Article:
By Jerilyn Klein Bier
For nearly 30 years, Trillium Asset Management, a leader in sustainable and responsible investing, has been helping clients invest directly in communities to create social impact in exchange for modest financial returns.
"The money that our clients have placed in community investments instruments has provided capital to non-profit organizations that have created and saved tens of thousands of jobs and homes in the communities they serve," says Randy Rice, Trillium's Community Investments Manager and a senior portfolio associate in its Boston office.
Most directly placed community investment vehicles are loan funds, community development banks and credit unions. These organizations usually offer debt vehicles, which Rice says provide a fixed exit for investors.
He adds there's a clear funding advantage to domestic loan funds being certified Community Development Financial Institutions (CDFIs), a designation from the Treasury Department that makes them eligible for monetary awards and tax credits.
Trillium currently has $22 million in directly placed community investments (a figure that also includes some private equity and venture capital), up from $3.5 million in 1999. Although that's just over 2% of its total $1 billion of assets under management, most clients have allocated at least a small portion of their portfolio here, says Rice.
Clients direct a small portion of their total investments to this sector. The impacts they seek revolve around jobs, safe places to live and healthy environments. After Hurricanes Katrina and Rita, Trillium saw an uptick in interest in investments tied to the Gulf Coast. Sustainable agriculture and affordable housing are currently popular preferences.
Trillium initially tries to fill clients' individual interests from the approximately 30 community investments it holds. "If there's a hole, we work to find an organization that fits," says Rice.
The firm usually invests for three to five years in loan funds, and their re-up, or rollover rate (how often clients reinvest for another period) is well over 85%.
Some clients still invest in the Institute for Community Economics (ICE), the first loan fund Trillium got involved with in 1984. Now part of the National Housing Trust, it makes loans to community land trusts and nonprofit organizations to bring permanently affordable housing to lower-income people. Rice says it's helped residents of mobile home parks cooperatively buy them so they can pay rent for the land beneath their homes to themselves instead of to a landlord who could sell the park and evict them.
One of the funds Trillium likes is Boston Community Capital's (BCC) Boston Community Loan Fund. BCC's Stabilizing Urban Neighborhoods initiative helps homeowners who've gone into foreclosure on predatory lending mortgages try to repurchase their homes. Rice likes that BCC educates borrowers about mortgages. "Financial literacy and technical assistance are as important as lending money," he says.
Another holding is the North Carolina-based Self-Help Credit Union. It's been working with the Center for Responsible Lending to try to regulate payday lenders who make short-term, unsecured loans to people with cash flow difficulties.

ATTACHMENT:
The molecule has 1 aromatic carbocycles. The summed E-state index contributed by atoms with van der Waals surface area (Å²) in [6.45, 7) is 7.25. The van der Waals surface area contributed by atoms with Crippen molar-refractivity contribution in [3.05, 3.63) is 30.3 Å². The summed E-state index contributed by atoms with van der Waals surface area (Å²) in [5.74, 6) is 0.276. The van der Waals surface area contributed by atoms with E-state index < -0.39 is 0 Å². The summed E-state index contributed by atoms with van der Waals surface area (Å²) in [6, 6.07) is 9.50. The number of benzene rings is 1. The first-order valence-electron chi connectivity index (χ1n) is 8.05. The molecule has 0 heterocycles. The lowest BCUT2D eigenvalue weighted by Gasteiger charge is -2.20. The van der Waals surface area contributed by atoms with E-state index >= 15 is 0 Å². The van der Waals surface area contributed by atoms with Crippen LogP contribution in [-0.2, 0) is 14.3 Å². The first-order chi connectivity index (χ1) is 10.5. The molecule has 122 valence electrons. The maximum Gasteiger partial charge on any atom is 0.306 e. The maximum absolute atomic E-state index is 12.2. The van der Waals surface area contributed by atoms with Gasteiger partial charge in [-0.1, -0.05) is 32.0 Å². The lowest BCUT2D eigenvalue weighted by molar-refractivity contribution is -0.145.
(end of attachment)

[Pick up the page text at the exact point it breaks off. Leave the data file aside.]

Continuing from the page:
Trillium can place investments that support microfinance and community lending on six continents, says Rice. Some international organizations it works with include Accion International, Oikocredit, Shared Interest and Root Capital.
On the home front, clients can select state-specific loan funds or target specific need areas. For example, clients who want to have an impact in Native American communities can invest in First Nations Oweesta Corp., the Lakota Fund or Native American Bank.
Rice says expected returns on domestic and international loan funds are averaging 2% to 2.5%. Trillium portfolio manager Elizabeth Levy says clients often see this part of their portfolio quite differently and may accept below-market returns.
Financial due diligence is very important for community loan funds because they're uninsured, unsecured and aren't SEC-registered, says Levy, who performs credit risk analysis. She examines their ability to meet interest and principal payments for investors as well as their rollover rates, balance sheets, repayment histories, loan loss reserves and accounting policies. Trillium strongly encourages CDFI loan funds to get rated by CARS, the CDFI Assessment and Ratings System, which looks at financial and social impact.
More risk-adverse investors may opt for instruments from FDIC-insured community banks or National Credit Union Administration-insured credit unions.
Investors don't have to be accredited to do community investing in these types of vehicles, but most of Trillium's clients are accredited. Minimum investments range from $10,000 for banks and credit unions to $50,000 for loan funds.
Non-accredited investors can do community investing through various sources including Calvert Foundation's community investment notes (an electronically-traded pooled asset vehicle that's in Trillium's portfolio), MicroPlace (an Ebay company that pays interest) or Kiva (a non-profit that provides peer-to-peer lending), says Rice.
Calvert's community investment notes have a $5,000 minimum investment.
Trillium is studying different options to help make community investing more widely accessible. Currently, many custodians don't want to hold these assets in client accounts, much of the bookkeeping is still done manually and there's a lack of liquidity.
"We just believe in providing capital, we believe in these organizations and our clients want it," says Stephanie Leighton, senior vice president and portfolio manager at Trillium.